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Quinoa Puttanesca (adapted from Cook’s Illustrated’s Spaghetti Puttanesca)

4 servings

I use the higher amount of anchovies, because I love them, but I understand that not everyone shares that opinion. The tuna is not at all traditional in puttanesca, but it increases the protein of this one-pot dish.

1 tablespoon olive oil
1 teaspoon red pepper flakes
6 cloves garlic, peeled and minced
6-8 anchovies, minced
8 ounces (1⅓ cups) quinoa, rinsed and drained
1 (28-ounce) can whole tomatoes, coarsely diced in the can with scissors
2 (5-ounce) cans solid white tuna in water, drained and flaked into bite-sized pieces (optional)
¼ cup capers, drained
1 cup kalamata olives, finely chopped
¼ cup minced parsley

In the medium saucepan over medium heat, heat the olive oil, red pepper flakes, garlic, and anchovies until sizzling and fragrant, 2-3 minutes. Add the quinoa, tomatoes with their juice, and tuna (if using). Increase the heat to medium-high and bring to a simmer. Once the mixture simmers, cover, reduce the heat to low, and simmer for 15 minutes. Stir once, then replace the cover, remove the pot from the heat, and let set for another 15 minutes. Stir in the capers, olives, and parsley; serve immediately.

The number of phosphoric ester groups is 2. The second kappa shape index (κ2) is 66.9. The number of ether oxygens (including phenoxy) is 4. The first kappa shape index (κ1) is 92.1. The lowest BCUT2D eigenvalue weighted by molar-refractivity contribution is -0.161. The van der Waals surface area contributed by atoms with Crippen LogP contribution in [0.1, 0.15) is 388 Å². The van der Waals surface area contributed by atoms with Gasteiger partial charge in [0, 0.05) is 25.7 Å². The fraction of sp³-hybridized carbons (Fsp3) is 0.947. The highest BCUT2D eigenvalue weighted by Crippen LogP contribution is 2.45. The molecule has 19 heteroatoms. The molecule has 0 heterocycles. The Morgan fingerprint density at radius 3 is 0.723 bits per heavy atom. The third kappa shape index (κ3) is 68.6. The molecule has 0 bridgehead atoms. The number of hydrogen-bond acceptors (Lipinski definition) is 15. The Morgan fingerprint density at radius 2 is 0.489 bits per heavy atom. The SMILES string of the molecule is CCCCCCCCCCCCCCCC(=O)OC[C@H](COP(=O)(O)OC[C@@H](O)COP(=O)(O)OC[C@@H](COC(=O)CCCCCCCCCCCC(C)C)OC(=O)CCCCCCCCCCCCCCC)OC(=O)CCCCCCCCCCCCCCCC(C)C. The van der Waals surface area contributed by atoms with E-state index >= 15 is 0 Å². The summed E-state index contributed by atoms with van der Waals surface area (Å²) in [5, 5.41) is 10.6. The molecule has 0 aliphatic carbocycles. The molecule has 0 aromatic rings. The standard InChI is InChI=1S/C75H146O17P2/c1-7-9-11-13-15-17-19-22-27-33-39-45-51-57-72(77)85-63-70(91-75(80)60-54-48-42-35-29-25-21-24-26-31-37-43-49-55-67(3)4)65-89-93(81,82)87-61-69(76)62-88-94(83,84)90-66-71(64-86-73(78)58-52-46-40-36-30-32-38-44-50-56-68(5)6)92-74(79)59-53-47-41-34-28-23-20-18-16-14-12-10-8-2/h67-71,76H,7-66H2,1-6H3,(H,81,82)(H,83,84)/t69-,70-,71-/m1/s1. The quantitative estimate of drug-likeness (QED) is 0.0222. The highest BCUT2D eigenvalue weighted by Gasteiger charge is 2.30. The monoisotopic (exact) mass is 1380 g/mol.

pan-seared halibut in white wine sauce with green beans and tomato-scallion relish

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I have found the perfect single-person dinner. Not because it’s easy, although that’s nice. Not because it only uses one pan to cook, although I’m not complaining about less dishes to wash. Not because it tastes good, because of course it tastes good or why would I be talking about it?